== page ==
Showing posts from February, 2015

What the Heck is a Scenic Artist?

.... I'd like to invite you into my studio for a glimpse of what we've been working on over the past ten days.  I am in charge of painted scenery for the Berkeley Repertory Theatre, where we are in the midst of building a fascinating show called Head of Passes.  Essentially, we're building a large two-story house, piece by piece. Tuesday, February 10th The large grey shapes on the right of the photo are each eight feet wide and twelve feet long.  That's some of the lumber that will make up the stage set.  We paint the back of everything a neutral grey, partially for lighting reasons, but mostly for flame retardancy. The boards in the pile at the center of the photograph are eight-foot lengths of medium density fiberboard (mdf). We will be treating these boards to look like old wooden siding boards.  We're taking a fresh new material and making it look like the siding on a lovely older Southern home. We spend a lot of time in my studio making newly b

Monday Garden Update

... The San Francisco Bay Area often has an odd bit of warm weather in February.  My memory tells me that we typically spend a glorious few days running around in short sleeves, before returning to our proper winter.  This year is that there really hasn't been much of a winter.  So much of the rest of the country is covered in snow. And we're stuck in climate limbo. In the last few days, my pluot tree has started to bloom, as have our fava beans. Our younger hens -- who we had nicknamed " The Adventure Chickens " have been flying over the fence into the vegetable garden.  Our poor chard has been reduced to a cluster of stems.  The kale looks equally bad. Robb has been building more fencing for the garden .  He individually mills each picket .  You can see an unpainted bundle of sticks on the table in the center of this photo.  The fence pictured here is protecting the strawberry and currant plants, which I'm certain our fruit-obsessed hens w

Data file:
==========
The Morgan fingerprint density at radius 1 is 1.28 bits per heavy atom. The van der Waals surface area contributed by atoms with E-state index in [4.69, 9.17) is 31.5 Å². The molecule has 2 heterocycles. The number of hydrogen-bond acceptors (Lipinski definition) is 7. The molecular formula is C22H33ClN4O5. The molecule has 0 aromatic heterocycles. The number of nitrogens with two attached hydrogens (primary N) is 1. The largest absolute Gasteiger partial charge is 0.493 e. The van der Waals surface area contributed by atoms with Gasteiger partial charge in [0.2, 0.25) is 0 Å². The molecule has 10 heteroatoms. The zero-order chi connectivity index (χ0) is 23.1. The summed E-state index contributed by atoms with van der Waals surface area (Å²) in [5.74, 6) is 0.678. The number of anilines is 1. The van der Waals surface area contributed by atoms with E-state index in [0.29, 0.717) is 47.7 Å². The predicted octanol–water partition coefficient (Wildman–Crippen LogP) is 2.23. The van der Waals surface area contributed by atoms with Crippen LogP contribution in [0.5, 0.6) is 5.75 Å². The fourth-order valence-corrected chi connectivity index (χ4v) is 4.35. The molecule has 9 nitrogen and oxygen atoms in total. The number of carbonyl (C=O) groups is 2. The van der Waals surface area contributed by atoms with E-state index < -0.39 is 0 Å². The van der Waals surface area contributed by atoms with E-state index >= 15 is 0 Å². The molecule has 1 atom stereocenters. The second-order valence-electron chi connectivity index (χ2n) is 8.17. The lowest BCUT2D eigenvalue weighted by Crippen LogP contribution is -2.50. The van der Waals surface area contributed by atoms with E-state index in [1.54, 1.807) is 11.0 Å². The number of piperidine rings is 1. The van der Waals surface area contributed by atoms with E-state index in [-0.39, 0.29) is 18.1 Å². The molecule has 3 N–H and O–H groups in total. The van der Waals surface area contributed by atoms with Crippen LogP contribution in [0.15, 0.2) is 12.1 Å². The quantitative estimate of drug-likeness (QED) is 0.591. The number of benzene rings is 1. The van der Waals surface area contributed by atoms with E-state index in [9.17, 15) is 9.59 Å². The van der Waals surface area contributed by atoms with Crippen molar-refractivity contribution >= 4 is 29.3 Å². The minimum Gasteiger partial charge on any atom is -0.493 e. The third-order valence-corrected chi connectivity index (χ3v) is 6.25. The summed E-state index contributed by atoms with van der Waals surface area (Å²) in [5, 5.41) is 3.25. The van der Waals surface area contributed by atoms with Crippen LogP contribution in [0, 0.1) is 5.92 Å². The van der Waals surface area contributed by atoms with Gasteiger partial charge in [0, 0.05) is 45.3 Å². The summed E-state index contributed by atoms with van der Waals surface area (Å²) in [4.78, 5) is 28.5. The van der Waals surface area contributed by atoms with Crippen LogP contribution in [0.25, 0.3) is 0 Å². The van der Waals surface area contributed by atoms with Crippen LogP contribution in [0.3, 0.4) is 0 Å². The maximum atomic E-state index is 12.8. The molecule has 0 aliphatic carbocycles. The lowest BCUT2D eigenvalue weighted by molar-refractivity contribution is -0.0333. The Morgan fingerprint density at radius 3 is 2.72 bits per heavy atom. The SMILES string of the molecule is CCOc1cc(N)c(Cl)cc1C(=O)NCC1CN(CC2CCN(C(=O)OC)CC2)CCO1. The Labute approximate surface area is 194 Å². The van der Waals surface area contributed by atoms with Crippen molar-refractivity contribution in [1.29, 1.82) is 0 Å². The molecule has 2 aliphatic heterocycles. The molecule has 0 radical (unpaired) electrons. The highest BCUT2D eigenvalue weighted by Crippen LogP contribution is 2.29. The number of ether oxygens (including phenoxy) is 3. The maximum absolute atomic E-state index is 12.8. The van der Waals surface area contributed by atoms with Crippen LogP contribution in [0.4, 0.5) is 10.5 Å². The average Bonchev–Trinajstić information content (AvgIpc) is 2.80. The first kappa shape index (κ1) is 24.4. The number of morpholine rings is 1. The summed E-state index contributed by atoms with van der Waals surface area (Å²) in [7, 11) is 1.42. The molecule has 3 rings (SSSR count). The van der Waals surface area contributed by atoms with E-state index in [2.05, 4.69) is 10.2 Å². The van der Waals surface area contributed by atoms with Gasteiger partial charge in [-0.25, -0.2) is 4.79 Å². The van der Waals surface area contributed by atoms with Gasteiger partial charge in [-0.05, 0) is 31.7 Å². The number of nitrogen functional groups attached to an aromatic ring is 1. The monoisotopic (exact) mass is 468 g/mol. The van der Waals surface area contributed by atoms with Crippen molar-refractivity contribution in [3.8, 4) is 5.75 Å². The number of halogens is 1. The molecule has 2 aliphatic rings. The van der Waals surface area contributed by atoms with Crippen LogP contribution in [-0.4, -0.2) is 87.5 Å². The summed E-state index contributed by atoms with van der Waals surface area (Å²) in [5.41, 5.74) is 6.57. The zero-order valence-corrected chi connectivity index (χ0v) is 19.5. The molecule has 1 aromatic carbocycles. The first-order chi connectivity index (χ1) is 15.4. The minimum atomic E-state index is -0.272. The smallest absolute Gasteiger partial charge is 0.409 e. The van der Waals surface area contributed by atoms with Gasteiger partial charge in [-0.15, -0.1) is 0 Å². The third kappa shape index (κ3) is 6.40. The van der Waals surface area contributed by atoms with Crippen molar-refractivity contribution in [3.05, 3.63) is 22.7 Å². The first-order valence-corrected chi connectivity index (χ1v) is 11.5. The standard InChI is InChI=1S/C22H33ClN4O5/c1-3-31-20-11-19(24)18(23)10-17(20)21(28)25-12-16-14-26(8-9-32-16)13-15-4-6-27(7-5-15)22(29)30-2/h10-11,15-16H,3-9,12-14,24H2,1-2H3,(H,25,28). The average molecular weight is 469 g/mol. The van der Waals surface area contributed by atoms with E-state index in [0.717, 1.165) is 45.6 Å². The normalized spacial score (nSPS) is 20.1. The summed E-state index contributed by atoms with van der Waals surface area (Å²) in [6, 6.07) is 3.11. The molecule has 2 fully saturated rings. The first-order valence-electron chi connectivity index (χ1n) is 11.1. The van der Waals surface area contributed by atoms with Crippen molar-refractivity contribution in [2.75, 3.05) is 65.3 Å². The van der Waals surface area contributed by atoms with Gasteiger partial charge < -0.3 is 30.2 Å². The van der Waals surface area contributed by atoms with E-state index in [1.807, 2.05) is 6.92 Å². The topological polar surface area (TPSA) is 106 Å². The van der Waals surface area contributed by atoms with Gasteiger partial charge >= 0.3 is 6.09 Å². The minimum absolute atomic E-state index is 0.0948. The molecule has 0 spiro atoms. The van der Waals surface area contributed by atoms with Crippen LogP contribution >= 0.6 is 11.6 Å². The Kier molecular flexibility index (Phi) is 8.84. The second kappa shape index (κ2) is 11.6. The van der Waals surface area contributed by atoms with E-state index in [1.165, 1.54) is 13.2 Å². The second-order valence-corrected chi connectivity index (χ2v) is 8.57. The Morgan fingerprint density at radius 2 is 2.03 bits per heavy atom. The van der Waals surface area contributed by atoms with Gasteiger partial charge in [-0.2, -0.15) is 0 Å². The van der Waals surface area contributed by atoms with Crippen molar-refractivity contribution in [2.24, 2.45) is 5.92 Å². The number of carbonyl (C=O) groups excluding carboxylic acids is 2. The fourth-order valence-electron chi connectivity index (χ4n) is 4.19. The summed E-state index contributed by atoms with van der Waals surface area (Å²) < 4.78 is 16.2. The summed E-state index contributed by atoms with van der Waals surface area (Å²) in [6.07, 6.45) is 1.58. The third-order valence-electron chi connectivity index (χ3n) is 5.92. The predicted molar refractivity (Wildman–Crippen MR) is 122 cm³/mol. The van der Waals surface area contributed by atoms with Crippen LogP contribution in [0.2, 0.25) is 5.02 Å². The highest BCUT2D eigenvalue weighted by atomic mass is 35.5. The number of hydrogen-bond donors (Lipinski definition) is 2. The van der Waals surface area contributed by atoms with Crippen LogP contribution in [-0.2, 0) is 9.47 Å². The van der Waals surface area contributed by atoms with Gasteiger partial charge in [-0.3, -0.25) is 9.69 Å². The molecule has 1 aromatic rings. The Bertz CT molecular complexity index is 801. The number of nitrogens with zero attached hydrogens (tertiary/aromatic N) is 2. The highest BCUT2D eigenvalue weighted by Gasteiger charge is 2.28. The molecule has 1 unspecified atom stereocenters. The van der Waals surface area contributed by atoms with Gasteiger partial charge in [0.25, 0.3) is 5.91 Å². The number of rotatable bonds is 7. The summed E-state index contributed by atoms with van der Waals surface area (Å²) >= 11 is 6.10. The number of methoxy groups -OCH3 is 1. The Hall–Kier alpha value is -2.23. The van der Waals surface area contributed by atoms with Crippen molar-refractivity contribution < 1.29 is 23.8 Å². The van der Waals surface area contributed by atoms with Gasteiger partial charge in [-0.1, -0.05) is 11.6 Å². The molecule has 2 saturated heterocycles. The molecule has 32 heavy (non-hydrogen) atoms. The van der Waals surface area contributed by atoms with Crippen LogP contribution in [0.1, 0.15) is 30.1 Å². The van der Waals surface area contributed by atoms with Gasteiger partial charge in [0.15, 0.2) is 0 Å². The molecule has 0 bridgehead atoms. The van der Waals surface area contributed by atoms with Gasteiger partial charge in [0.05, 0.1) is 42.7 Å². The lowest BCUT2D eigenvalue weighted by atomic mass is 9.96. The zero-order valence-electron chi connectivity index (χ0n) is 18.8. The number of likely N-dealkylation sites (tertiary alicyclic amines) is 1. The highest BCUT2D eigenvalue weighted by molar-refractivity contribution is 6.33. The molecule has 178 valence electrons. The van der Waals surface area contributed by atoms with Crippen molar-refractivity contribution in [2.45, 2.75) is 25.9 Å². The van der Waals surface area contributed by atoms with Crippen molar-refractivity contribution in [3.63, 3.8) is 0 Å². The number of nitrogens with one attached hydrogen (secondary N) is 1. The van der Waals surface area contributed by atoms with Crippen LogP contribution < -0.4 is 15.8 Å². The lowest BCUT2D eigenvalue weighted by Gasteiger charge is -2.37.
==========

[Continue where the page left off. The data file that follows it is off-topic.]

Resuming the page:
Blessed are the Cheesemakers

.... One of my favorite local shops is Pollinate Farm & Garden in the Fruitvale neighborhood of Oakland.  They sell everything one might want for one's urban farm.  They've got beekeeping supplies, baby chicks , garden seeds and plants, and tools of every description.  In addition to selling all manner of tempting goodies, Pollinate offers fascinating classes . On Sunday I took a cheesemaking class with Louella Hill , the San Francisco Milk Maid .  Louella is a wonderful teacher. Even the shop cat was enchanted by the Milk Maid. Our class was guided through the process of making fresh farmer's cheese and kefir.  Here we are cutting curds, and releasing the liquid whey.  Cheese making is a beautiful tactile process.  In this photo, the newly made cheese is being drained.  Every student took home tasty fresh cheese, kefir and whey .  Robb and I added this fresh farmhouse-style cheese to our lunch, which we ate in the backyard.  While much of th

Goo-y Ducks

.... This handsome fellow is a male Surf Scoter.  He is one of the many splendid species of waterfowl we see in the winters here in the San Francisco Bay Area.  Over the last week or so, I've spent most of my free time (outside of my already very physical job) volunteering at the International Bird Rescue center, because this bird and many others have been contaminated by a mysterious substance that has covered their bodies with an unknown goo . Hundreds of birds washed up on our shores dead, and hundreds beached themselves.  The International Bird Rescue center took in over three hundred birds covered in a strange substance, remarkably like rubber cement. These birds received superlative medical care.  Upon arrival at the center, their health was assessed.  Once they were strong enough, the birds were thoroughly cleaned, first with baking soda and vinegar, and then with Dawn dish washing detergent . The newly-cleaned birds were housed in specially-construct